How can I found out if looking at a company's financial statements if they are improving after a recession?
margins margins margins. You don't have to sell a ton of goods if your margins are killing everybody else. Next question what are good margins? A: It depends. You my friend are opening up a can of worms. Have fun and realize this....all fundamental data is discounted and reflected in the price of a stock. Trying to attach an intrinsic value to a company and then hoping the market accepts this is just that......hoping. Much better (for me) is monitoring market conditions and buying the best/leader (highest P/E's, P/S etc) companies when everyone else is scared. Always sell too early and aim for 3:1 reward to risk. You can go broke for two reasons: Taking profits when you haven't given it a chance to hit 3:1 and riding a stock down. Always always cut your losses short. It keeps you from having to sit through drawdowns/hoping syndrome. I'll say it again the problem with fundamental analysis comes from the trade looking better and better as your getting crushed. Enron's P/E was in the single digits and analysts were saying it was a generational trade. Pull up Jim Cramer telling no one to panic while Lehman is crashing, "Lehman Bros are fine. Do not sell" The point is he is an ex-hedgie, CNBC anchor, Mad Money author/personality and an ex-Goldman Sachs partner (don't quote me on the partner part). He has access to the best/most information and if he can't know that Lehman is going out of business NO ONE can. I'm done and I noticed you didn't ask about the market but hey it's always good to know. "If you're going to panic, it's best to panic early".
That's a very strange response. It seems to focus on the (very nebulous) relation of a firm's publicly traded stock price to its profitability. But the question said nothing about stock price.
jmersh, the crucial thing on a company's financial statement is "net profit". If that is increasing from one period to another, then the company is improving.
(And, this question really has nothing to do with mathematics.)
Hi HOI. I want to thank you for your help with my previous math questions. I have learned a lot.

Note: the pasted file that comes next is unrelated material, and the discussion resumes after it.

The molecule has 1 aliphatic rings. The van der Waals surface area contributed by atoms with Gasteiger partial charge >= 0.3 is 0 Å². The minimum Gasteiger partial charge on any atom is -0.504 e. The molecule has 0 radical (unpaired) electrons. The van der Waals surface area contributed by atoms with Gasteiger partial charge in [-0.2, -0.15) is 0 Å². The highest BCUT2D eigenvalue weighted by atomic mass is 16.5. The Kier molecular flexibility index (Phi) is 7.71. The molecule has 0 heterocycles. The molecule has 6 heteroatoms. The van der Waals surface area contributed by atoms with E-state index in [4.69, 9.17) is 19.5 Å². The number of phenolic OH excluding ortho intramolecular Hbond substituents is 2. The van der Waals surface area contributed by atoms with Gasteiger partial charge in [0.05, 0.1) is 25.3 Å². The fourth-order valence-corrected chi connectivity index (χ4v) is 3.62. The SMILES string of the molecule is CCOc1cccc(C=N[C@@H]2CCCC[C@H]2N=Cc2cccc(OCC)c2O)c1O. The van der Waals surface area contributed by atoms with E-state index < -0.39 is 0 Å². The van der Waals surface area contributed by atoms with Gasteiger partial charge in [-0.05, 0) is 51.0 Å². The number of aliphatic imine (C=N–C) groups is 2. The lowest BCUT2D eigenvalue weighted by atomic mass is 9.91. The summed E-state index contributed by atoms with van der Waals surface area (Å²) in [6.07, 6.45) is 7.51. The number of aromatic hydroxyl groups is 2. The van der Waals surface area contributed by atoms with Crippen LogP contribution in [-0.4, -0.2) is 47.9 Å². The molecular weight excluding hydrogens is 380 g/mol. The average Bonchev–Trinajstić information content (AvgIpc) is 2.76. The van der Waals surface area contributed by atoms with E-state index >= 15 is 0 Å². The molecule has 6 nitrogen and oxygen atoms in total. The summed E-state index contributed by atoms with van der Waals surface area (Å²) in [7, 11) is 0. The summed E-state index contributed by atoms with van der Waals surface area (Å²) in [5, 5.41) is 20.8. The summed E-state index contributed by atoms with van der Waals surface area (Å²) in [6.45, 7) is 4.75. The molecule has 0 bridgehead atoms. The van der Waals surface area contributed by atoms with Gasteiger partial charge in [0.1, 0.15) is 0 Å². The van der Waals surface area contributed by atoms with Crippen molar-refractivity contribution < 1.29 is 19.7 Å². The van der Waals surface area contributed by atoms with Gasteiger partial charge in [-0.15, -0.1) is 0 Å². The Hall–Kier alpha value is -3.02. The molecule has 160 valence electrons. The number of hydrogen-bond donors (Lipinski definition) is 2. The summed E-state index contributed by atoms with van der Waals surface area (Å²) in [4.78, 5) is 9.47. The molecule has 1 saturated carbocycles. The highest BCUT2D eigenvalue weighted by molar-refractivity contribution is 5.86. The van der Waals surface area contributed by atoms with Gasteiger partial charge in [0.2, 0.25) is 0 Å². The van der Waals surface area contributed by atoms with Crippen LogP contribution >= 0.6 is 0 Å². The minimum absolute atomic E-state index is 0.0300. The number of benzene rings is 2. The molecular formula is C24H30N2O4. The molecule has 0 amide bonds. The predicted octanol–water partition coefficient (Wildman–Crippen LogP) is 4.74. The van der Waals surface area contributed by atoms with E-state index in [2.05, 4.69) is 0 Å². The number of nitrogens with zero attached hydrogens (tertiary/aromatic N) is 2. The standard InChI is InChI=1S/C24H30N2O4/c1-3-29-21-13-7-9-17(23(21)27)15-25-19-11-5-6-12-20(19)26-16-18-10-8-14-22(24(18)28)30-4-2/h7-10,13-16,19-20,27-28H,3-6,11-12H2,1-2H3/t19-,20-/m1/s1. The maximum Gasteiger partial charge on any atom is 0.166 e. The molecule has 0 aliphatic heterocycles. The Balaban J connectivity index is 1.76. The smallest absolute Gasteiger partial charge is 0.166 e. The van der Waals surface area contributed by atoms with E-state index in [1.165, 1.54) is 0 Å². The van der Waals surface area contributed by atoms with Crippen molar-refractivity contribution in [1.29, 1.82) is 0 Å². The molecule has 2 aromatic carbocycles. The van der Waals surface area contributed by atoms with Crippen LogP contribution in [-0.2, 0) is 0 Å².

On to the subject at hand. You are correct profits are a "bottom line" way of measuring but if you read his question it states after a recession. There are two issues with profits being the true measuring stick of improvement after a recession. 1) Profits can be manipulated by depreciation and amortization which is fancy talk for accounting tricks. 2) Profits are a product of other drivers mainly revenues/sales and how much it costs to make these goods ie margins as mentioned. During a recession there is a compression of profits and reduction of inventories and on and on and on............ but if you are controlling the costs of these goods you can "predict" (another can of worms) the net profit of the company when revenues/sales reach the middle stage of the business cycle. If your cost of goods are lower than the competition you can be sure that your profits will be following assuming proper demand (and that is a giant assumption). And yes it has do with mathematics because what we are talking about are ratios ie sales - cost of goods / sales. You were correct the stock market was tangential in nature but I mentioned that in my response.The publicly traded price, on aggregate, is a very good way of measuring the profitability of a company. There are no good cheap companies. Often times there is a divergence between current price and "intrinsic value of a company" but on aggregate it is. Bottom line is that improving/great margins = getting ready to make lots of money.